Intellectuals: From Marx and Tolstoy to Sartre and Chomsky, by Paul Johnson

Intellectuals: From Marx and Tolstoy to Sartre and ChomskyIntellectuals: From Marx and Tolstoy to Sartre and Chomsky by Paul Johnson

My rating: 1 of 5 stars

In the first and last pages of Intellectuals, historian Paul Johnson makes his succinct case against “the secular intellectual.” He says intellectuals are influential men who ignored the inherited wisdom of the ages, sought to replace the authority of God with their own reason, and proceeded to squeeze the culture into a shape of their choosing.

To test how suitable such individuals were to guide mankind, Johnson selects a small handful of representative philosophers, poets, playwrights, novelists, essayists and political malcontents. Beginning with Jean-Jacques Rousseau, each chapter exposes the strengths and weaknesses, mainly weaknesses, of each candidate.

The result is a very informative, yet sobering and ultimately mind-numbing survey of society’s general decline over the past two centuries or so.

It is unlikely Johnson employed an objective list of qualifications to settle on this particular shortlist of intellectuals, unless the parameters included such factors as: abused the generosity of others, mismanaged family relationships, suffered from sexual problems, and rearranged the facts in order to misrepresent even their own personal lives.

While some of the lost fragments of history are interesting, Johnson’s eagerness to demonstrate the parallels between them renders the study monotonous. He gives the subjects’ accomplishments only the most basic mention, while information about their personal debts and illegitimate children crowds out everything else.

If Johnson succeeds in driving home the point that intellectuals are dangerous liars with no morals who cannot be trusted to guide society, he simultaneously reveals himself as an inadequate guide to intellectuals. Or, at least, not a very entertaining one.

Term limits and the advantages of incumbency

RandPaul-JohnMcCainThe debate over term limits has bubbled to the surface again, thanks in part to a couple of events that occurred last week.

First, Sen. Rand Paul reaffirmed his support of term limits in a speech announcing his entry into the 2016 Presidential race. For several years, Sen. Paul has called for a Constitutional Amendment placing a term limit on members of Congress.

On the same day, John McCain announced his decision to run for reelection to the U.S. Senate, for what would be the fifth time. The two announcements weren’t exactly related, but it was an ironic pairing.

While term limits are popular with voters, were included in the Republican majority’s “Contract With America” in 1994, and are active in more than a dozen state legislatures, they’ve failed to gain much traction nationally.

Columnists like Matt K. Lewis argue that elections are term limits. Wouldn’t it be more in line with conservative or libertarian thought to trust the voters with these decisions, and not to limit their options? After all, Lewis reminds us, President Ronald Reagan wanted to end presidential term limits.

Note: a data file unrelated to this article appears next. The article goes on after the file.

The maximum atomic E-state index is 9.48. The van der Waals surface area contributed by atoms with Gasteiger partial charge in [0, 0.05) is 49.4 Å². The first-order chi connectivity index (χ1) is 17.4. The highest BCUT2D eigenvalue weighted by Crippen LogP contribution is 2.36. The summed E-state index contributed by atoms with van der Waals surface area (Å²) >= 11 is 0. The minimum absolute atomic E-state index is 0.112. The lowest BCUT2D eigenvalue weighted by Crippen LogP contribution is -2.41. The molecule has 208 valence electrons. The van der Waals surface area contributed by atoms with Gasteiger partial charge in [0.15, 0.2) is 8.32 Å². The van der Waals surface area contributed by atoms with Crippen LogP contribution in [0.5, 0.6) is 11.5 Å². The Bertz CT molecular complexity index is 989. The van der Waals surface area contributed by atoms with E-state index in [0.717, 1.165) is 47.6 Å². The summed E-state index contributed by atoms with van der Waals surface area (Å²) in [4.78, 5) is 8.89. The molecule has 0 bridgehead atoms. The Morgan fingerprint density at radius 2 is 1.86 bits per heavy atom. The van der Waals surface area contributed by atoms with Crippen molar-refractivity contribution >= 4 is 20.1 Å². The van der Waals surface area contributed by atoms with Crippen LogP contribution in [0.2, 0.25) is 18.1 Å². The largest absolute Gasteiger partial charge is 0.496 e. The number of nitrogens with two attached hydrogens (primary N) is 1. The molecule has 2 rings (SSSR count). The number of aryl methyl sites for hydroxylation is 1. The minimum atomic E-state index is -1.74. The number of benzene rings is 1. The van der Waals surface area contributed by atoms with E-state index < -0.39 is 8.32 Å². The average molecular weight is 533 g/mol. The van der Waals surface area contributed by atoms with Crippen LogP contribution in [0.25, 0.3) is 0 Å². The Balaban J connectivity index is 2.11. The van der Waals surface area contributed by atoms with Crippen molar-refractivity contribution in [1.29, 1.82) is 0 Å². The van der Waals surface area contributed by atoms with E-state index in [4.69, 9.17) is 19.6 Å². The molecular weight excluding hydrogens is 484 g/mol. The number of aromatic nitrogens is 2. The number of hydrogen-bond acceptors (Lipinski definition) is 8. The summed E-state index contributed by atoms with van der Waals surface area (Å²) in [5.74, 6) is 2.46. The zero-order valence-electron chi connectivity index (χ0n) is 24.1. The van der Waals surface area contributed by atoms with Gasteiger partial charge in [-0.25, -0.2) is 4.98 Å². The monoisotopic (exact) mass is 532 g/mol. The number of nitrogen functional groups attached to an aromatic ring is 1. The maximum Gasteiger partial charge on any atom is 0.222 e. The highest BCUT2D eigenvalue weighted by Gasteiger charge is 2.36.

Even Reagan was wrong sometimes. The people who share this view often fail to contemplate the reasons why incumbents are so difficult to unseat. When former House Majority Leader Eric Cantor lost to Rep. Dave Brat in last year’s primary, it was huge news, because that almost never happens.

Incumbents don’t lose. Here are nine reasons why. Continue reading

Life Together, by Dietrich Bonhoeffer

Life Together and Prayerbook of the Bible (Works, Vol 5)Life Together and Prayerbook of the Bible by Dietrich Bonhoeffer

My rating: 3 of 5 stars

Life Together was written during an interesting period in the life of Dietrich Bonhoeffer. At that time, he was leading an underground seminary, evading Nazi persecution and the party’s domination and corruption of the Christian church and its institutions.

Bonhoeffer’s religious instruction and devotional practices are described in Eric Metaxas’s engaging biography, Bonhoeffer: Pastor, Martyr, Prophet, Spy. Life Together fills in the specifics and context behind Bonhoeffer’s personal habits, such as meditating on small portions of scripture for extended periods of time.

Life Together is a guidebook for Christians living out their faith with one another in small communities such as families. Bonhoeffer explains not only why such communities exist but also how they ought to operate and view each other, with Christ always at the center, bringing a new reality to every relationship.

Bonhoeffer emphasizes the necessity of taking the world as it is, and the importance of accepting the church as she is, not as one might wish her to be. That’s not to say accepting of sin, but rather accepting of reality, and embracing the role God would have us assume and learning the lessons He desires to teach us.

A brief study, Life Together focuses mainly on the basic elements of Christian life and practice: prayer, scripture reading, worship, fellowship, confession and meditation. As standard as these practices are in the church, Bonhoeffer provides deep and profound insights revealing meaning and importance that may not be obvious to the average Christian.

Life Together contains many of the signature, stylistic features of Bonhoeffer’s Ethics, but is more polished and organized because it is a completed work, where Ethics was left unfinished because of the author’s murder at the hands of the national socialists.

12 reasons Hillary Clinton’s email secrecy is a problem

As the initial furor subsides following news of Hillary Clinton’s use of a private email system while serving as Secretary of State, her political supporters have begun dismissing the controversy as much ado about nothing.

The passage of time, political partisanship and limits on the average American’s attention span will no doubt aid them in that effort.

So in order to preserve an outline of the specifics, what follows are 12 distinct reasons why Secretary Clinton’s email secrecy is a problem: Continue reading

The Tyranny of Clichés: How Liberals Cheat in the War of Ideas, by Jonah Goldberg

The Tyranny of Clichés: How Liberals Cheat in the War of IdeasThe Tyranny of Clichés: How Liberals Cheat in the War of Ideas by Jonah Goldberg